The Babadook

The Babadook
Director: Jennifer Kent
Stars: Essie Davis, Noah Wiseman

Year Released: 2014

Rating: 4.0/5

From her own screenplay, Jennifer Kent creates a modern masterpiece of the horror/thriller genre in her movie The Babadook.

Filmed in Australia, The Babdook shows us what a low budget but well crafted film can bring to the screen when the Hollywood machine is not forcing the viewer to adhere to known images or brands. Filmed with an eye toward gritty imagery and visual storytelling, Kent uses the concept of the “haunted house”, family trauma and psychological horror to emerse the viewer in a dark and twisted tale of a young boy unable to cope with the effects of his father’s death and his mother, who is unable to deal with a child that is “troubled”.

When Amelia (Essie Davis) reads her young son, Samuel (Noah Wiseman), a bedtime story featuring the titular character, The Babadook, she was expecting a quaint moment with her son. Little did she know that on the pages before her would appear a message of pain and suffering being given to her and her child. Depsite her attempts to get rid of the disconcerting picture book, the message she had seen on the pages return, sliding tabs cleverly suggesting the macabre nature of the writers intent. Her attempts to find help only further reinforce the idea that both her son and herself are in grave danger. Samuel’s behavior threatens the well being of the children around him, he is unable to process his peers taunting him and the beahviors that his mother at first thinks are simply him acting out.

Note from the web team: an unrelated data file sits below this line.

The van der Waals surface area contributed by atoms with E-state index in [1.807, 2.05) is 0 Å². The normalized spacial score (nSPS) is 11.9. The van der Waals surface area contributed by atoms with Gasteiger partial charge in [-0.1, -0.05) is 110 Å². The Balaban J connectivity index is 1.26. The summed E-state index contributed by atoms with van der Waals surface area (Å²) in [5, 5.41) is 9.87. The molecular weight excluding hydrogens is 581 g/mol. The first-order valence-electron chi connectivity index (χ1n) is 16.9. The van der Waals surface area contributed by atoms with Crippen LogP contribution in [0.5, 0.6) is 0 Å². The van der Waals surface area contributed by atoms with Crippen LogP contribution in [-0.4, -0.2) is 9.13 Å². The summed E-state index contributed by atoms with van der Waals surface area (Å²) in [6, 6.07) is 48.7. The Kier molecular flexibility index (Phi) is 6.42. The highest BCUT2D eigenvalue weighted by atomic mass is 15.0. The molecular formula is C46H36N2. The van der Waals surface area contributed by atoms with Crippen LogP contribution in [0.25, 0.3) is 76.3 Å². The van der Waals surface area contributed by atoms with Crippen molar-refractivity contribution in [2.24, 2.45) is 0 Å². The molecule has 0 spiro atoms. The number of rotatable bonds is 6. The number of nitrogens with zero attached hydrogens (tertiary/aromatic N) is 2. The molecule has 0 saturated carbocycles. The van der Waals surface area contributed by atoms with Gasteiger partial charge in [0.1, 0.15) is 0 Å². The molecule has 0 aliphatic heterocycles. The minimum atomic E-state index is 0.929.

When Amelia begins seeing story of The Babadook happening and then the monster itself, the real horror of the story unfolds.

The young Noah Wiseman does an phenominal job of instilling a sense of panic and anxiety in every scene, while Essie Davis at first makes the viewer feel sorry for her before we share her confusion and fright. I think the movie may have actually have been better done if we never saw a character outside of these two and the horror that threatens them. Using a fantastic balance of stop-motion and gothic costume, The Babadook embodies misery and the threat or punishment. It is not only the imagery that will keep you in your seat, afraid to walk across your darkened living room; the wounded animal chant of baba-dook-dook-dook is enough to make you wait until the credits are done before you venture into the kitchen for another beer.

I strongly suggest fans of classic horror check this out, it will feel like something out of the late 70’s for all the right reasons.

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